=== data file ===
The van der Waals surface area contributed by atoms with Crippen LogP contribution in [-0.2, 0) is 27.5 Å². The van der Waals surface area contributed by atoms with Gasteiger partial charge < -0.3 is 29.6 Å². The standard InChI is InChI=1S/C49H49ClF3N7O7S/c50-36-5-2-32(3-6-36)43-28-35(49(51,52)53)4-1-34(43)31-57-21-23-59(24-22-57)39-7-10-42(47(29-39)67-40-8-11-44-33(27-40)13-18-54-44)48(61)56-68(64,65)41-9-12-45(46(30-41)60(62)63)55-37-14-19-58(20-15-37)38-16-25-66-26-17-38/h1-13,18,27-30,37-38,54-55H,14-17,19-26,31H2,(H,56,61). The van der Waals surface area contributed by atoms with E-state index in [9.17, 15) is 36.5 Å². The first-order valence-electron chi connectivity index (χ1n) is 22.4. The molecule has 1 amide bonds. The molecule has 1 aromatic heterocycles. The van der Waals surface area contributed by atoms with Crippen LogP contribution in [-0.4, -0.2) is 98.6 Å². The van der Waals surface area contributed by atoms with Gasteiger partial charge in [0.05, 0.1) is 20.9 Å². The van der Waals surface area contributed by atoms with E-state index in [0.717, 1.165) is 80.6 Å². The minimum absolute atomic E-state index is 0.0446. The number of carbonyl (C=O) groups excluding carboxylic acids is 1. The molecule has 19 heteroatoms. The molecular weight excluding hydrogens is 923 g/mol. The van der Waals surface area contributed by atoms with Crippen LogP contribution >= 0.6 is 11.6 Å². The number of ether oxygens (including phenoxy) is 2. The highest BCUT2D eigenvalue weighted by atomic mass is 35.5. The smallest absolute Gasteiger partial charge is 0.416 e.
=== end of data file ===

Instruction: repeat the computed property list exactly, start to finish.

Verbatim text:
The van der Waals surface area contributed by atoms with Crippen LogP contribution in [-0.2, 0) is 27.5 Å². The van der Waals surface area contributed by atoms with Gasteiger partial charge < -0.3 is 29.6 Å². The standard InChI is InChI=1S/C49H49ClF3N7O7S/c50-36-5-2-32(3-6-36)43-28-35(49(51,52)53)4-1-34(43)31-57-21-23-59(24-22-57)39-7-10-42(47(29-39)67-40-8-11-44-33(27-40)13-18-54-44)48(61)56-68(64,65)41-9-12-45(46(30-41)60(62)63)55-37-14-19-58(20-15-37)38-16-25-66-26-17-38/h1-13,18,27-30,37-38,54-55H,14-17,19-26,31H2,(H,56,61). The van der Waals surface area contributed by atoms with E-state index in [9.17, 15) is 36.5 Å². The first-order valence-electron chi connectivity index (χ1n) is 22.4. The molecule has 1 amide bonds. The molecule has 1 aromatic heterocycles. The van der Waals surface area contributed by atoms with Crippen LogP contribution in [-0.4, -0.2) is 98.6 Å². The van der Waals surface area contributed by atoms with Gasteiger partial charge in [0.05, 0.1) is 20.9 Å². The van der Waals surface area contributed by atoms with E-state index in [0.717, 1.165) is 80.6 Å². The minimum absolute atomic E-state index is 0.0446. The number of carbonyl (C=O) groups excluding carboxylic acids is 1. The molecule has 19 heteroatoms. The molecular weight excluding hydrogens is 923 g/mol. The van der Waals surface area contributed by atoms with Crippen LogP contribution >= 0.6 is 11.6 Å². The number of ether oxygens (including phenoxy) is 2. The highest BCUT2D eigenvalue weighted by atomic mass is 35.5. The smallest absolute Gasteiger partial charge is 0.416 e.